“So when we are slowing down, we can have the MGU [motor generator unit] turn on. It can clamp down on the crank and put some energy back in the system. That’s how we can recharge,” Gladiator’s Girmus says. Girmus also says that because of the MGU’s crankshaft clamping, the 2.0-liter engine can provide just as much engine braking as the larger and inherently more resistant when off-throttle 3.6-liter V6.
Near the back and underneath the vehicle lies the briefcase-sized power pack unit (lithium-ion battery), which is watertight and is encased within a skid plate.
“Every Wrangler is Trail Rated. So we’ve got to make sure it lives through mud, it lives through water, it can get beat up on the trail,” Girmus says. “So it’s kind of the uniqueness of putting any kind of hybridization on a Wrangler: it’s that added dimension that it’s got to pass and be able to go over the Rubicon trail.”
The hybrid assistance also makes the Wrangler more responsive under acceleration by adding up to 70 pound-feet of torque to the driveline. As a result, the Wrangler, absent turbo delay or lag, doesn’t feel turbocharged at all. Step on the gas, and you get instant, confident power. It’s really all the engine you need in a vehicle like this. Unfortunately, as we reported earlier this month, the Gladiator won’t be getting the four-cylinder, likely due to the inherent heat stress of towing.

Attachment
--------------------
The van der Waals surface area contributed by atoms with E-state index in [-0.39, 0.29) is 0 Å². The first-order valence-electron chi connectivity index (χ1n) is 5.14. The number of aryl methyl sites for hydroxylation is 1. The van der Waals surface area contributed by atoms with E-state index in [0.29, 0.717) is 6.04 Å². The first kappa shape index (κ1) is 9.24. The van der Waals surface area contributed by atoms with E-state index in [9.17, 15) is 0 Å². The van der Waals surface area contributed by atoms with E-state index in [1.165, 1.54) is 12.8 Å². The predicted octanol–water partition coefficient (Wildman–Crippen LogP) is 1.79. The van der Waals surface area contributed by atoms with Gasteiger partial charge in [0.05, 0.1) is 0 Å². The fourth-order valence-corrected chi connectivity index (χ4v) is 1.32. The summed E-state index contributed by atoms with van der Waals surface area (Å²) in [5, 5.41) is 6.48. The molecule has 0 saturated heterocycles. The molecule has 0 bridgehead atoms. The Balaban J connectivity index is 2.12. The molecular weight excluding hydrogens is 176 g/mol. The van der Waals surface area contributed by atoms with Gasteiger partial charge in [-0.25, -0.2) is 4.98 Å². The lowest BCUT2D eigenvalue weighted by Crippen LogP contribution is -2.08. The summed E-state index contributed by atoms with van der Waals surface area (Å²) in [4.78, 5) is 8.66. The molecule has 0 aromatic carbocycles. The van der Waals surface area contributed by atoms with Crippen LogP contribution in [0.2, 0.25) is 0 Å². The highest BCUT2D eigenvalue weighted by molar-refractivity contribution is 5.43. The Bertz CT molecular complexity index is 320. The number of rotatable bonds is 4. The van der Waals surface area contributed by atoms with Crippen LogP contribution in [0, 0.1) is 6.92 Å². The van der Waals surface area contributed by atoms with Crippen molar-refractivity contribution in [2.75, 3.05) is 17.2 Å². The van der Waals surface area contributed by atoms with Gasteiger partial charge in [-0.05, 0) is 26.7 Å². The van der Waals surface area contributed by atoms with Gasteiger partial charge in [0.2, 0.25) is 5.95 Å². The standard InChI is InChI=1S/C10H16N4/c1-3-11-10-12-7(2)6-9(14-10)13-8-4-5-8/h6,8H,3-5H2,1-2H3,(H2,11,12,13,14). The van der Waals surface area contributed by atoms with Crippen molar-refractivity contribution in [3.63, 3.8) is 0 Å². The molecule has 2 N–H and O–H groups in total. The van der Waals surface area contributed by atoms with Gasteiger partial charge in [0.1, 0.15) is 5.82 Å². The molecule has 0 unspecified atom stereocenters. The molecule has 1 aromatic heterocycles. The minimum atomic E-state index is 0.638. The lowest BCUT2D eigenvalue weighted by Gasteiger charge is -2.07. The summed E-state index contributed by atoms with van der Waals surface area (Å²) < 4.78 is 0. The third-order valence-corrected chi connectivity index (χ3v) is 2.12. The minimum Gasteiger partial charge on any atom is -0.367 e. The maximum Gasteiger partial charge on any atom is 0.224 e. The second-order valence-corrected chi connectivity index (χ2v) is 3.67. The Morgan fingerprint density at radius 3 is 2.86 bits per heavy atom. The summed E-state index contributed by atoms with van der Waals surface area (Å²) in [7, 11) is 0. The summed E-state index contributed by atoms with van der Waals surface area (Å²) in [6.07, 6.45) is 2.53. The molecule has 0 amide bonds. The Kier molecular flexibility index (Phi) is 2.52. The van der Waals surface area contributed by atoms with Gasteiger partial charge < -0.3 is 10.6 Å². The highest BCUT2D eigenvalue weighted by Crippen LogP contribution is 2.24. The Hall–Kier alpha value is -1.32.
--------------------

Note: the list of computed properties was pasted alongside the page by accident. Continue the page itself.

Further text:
Electronics that still work when wet
At this point, we’ve established that the Jeep Wrangler and Gladiator are loaded with electronics, but things that run off electricity don’t play nice with water, so how are the Wrangler’s and Gladiator’s complex electronics engineered to hold up as they ride in vehicles that are capable of fording 30 inches of water?
“So we have a 30-inch water-fording depth, which means we strike a line right down the vehicle,” Wrangler’s Lees says. “Anything, any electronic device that is housed below that line has to be completely submersible. Anything above does not have to be, but it has to be water-resistant.”